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If we wish to change the person we find ourselves to be, we must change our thinking.
June 21st, 2019
How to decide?
One thing we’re apt to do is create a list of pros and cons for any given decision.
But how exactly does this work?
We do not ascribe some kind of weight or numerical metric to each thing that we write in the pro and con columns in order to arrive at some kind of mathematically satisfying result. In fact, sometimes the list works out lopsided but we end up making the counter-intuitive decision against what our list seems to indicate is the better choice.
And yet such an exercise often allows our decision to come about with more confidence.
The exercise rarely functions to evince what the actual better decision might be, but it merely works as a labelling exercise.
Each factor that we might write down in the pro and con columns has associated with it an emotion that is pushing us for or against some decision. The sum of these emotions creates a vague mess of feelings that is confusing and unclear to navigate.
The exercise of a pro and con list merely gives all of these small intricate emotions appropriate labels.
This is often referred to as affect labelling.
To be clear, affect labelling doesn’t invoke some sort of clarity about what is actually a better decision. It merely helps to resolve any troubling emotions by giving them attention.
Emotions and even thoughts that seem to plague us in repeated and often annoying ways can be dispelled simply be recognizing them consciously.
We can think of a child tapping our arm to get our attention while we concentrate on some task. Eventually we have a moment to give the child attention and it turns out the kid doesn’t really have anything to say. They just wanted attention.
Many of our thoughts and emotions operate with much the same mechanics, and many have commented that the practice of meditation is, in the beginning, just the process of giving each and every thought and emotion the attention it’s been waiting for. We can imagine a long line of these thoughts and emotions, all just waiting to be noticed, and once noticed, they vanish.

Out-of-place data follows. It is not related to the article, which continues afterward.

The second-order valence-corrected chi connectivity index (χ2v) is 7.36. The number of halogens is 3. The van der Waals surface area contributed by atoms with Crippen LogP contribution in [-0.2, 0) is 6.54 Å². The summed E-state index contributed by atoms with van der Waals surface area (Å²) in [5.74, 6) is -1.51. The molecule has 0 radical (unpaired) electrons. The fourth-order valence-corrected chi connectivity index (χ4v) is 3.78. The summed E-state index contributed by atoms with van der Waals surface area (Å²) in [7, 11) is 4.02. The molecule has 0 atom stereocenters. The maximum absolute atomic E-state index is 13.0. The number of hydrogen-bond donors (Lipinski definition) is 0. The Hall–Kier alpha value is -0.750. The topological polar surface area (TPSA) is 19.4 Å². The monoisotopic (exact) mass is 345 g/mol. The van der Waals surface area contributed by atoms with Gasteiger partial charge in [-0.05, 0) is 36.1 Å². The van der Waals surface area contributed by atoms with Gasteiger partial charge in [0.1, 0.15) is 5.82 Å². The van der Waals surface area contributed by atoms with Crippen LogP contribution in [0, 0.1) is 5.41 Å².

Many of us walk around, hounded by these neglected thoughts and emotions. Constantly distracted from the present moment without ever dealing with the distraction properly.
It’s only when we come to some pivotal decision that our un-meditated mind gathers enough focus to put pen to paper and write a list of pros and cons.
In some sense, this pro & con exercise is a small instance and aspect of what meditation is for people who practice on a daily basis, and the equanimity that one can enjoy after creating a thorough pro and con list can be a tiny glimpse into what’s it’s like to have a mind well oiled by the benefits of daily, long-term meditation.
This is perhaps the greatest advantage of making a list of pros and cons.
on the other hand,
the disadvantage of a pros and cons list is that it probably doesn’t help us make a wiser decision: most likely, it just makes us feel more at peace with whatever decision we make, however unwise our decision may be.
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